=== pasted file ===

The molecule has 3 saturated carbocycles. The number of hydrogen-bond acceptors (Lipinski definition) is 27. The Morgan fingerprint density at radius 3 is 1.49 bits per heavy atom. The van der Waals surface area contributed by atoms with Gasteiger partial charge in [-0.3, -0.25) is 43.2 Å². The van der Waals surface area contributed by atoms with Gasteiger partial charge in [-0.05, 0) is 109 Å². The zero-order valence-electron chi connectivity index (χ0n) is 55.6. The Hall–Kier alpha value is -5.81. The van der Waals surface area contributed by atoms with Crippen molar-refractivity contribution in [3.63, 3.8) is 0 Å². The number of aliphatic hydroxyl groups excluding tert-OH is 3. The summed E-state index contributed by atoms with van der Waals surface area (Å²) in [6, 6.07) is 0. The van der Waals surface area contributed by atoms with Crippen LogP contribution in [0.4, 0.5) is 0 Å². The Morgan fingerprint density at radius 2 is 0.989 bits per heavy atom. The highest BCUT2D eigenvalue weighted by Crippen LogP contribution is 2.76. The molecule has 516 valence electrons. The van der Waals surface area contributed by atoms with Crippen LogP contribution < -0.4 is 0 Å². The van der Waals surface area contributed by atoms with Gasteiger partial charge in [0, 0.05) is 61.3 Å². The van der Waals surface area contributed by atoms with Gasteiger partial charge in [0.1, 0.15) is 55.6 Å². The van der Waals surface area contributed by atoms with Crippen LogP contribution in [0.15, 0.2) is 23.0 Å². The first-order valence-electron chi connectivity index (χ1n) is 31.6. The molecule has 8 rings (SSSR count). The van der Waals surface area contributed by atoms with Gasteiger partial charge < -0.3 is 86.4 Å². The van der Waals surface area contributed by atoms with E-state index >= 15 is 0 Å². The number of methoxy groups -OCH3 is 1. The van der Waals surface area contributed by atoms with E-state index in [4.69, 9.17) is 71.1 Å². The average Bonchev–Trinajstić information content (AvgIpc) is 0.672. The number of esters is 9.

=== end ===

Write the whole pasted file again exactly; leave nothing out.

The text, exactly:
The molecule has 3 saturated carbocycles. The number of hydrogen-bond acceptors (Lipinski definition) is 27. The Morgan fingerprint density at radius 3 is 1.49 bits per heavy atom. The van der Waals surface area contributed by atoms with Gasteiger partial charge in [-0.3, -0.25) is 43.2 Å². The van der Waals surface area contributed by atoms with Gasteiger partial charge in [-0.05, 0) is 109 Å². The zero-order valence-electron chi connectivity index (χ0n) is 55.6. The Hall–Kier alpha value is -5.81. The van der Waals surface area contributed by atoms with Crippen molar-refractivity contribution in [3.63, 3.8) is 0 Å². The number of aliphatic hydroxyl groups excluding tert-OH is 3. The summed E-state index contributed by atoms with van der Waals surface area (Å²) in [6, 6.07) is 0. The van der Waals surface area contributed by atoms with Crippen LogP contribution in [0.4, 0.5) is 0 Å². The Morgan fingerprint density at radius 2 is 0.989 bits per heavy atom. The highest BCUT2D eigenvalue weighted by Crippen LogP contribution is 2.76. The molecule has 516 valence electrons. The van der Waals surface area contributed by atoms with Crippen LogP contribution < -0.4 is 0 Å². The van der Waals surface area contributed by atoms with Gasteiger partial charge in [0, 0.05) is 61.3 Å². The van der Waals surface area contributed by atoms with Gasteiger partial charge in [0.1, 0.15) is 55.6 Å². The van der Waals surface area contributed by atoms with Crippen LogP contribution in [0.15, 0.2) is 23.0 Å². The first-order valence-electron chi connectivity index (χ1n) is 31.6. The molecule has 8 rings (SSSR count). The van der Waals surface area contributed by atoms with Gasteiger partial charge < -0.3 is 86.4 Å². The van der Waals surface area contributed by atoms with E-state index >= 15 is 0 Å². The number of methoxy groups -OCH3 is 1. The van der Waals surface area contributed by atoms with E-state index in [4.69, 9.17) is 71.1 Å². The average Bonchev–Trinajstić information content (AvgIpc) is 0.672. The number of esters is 9.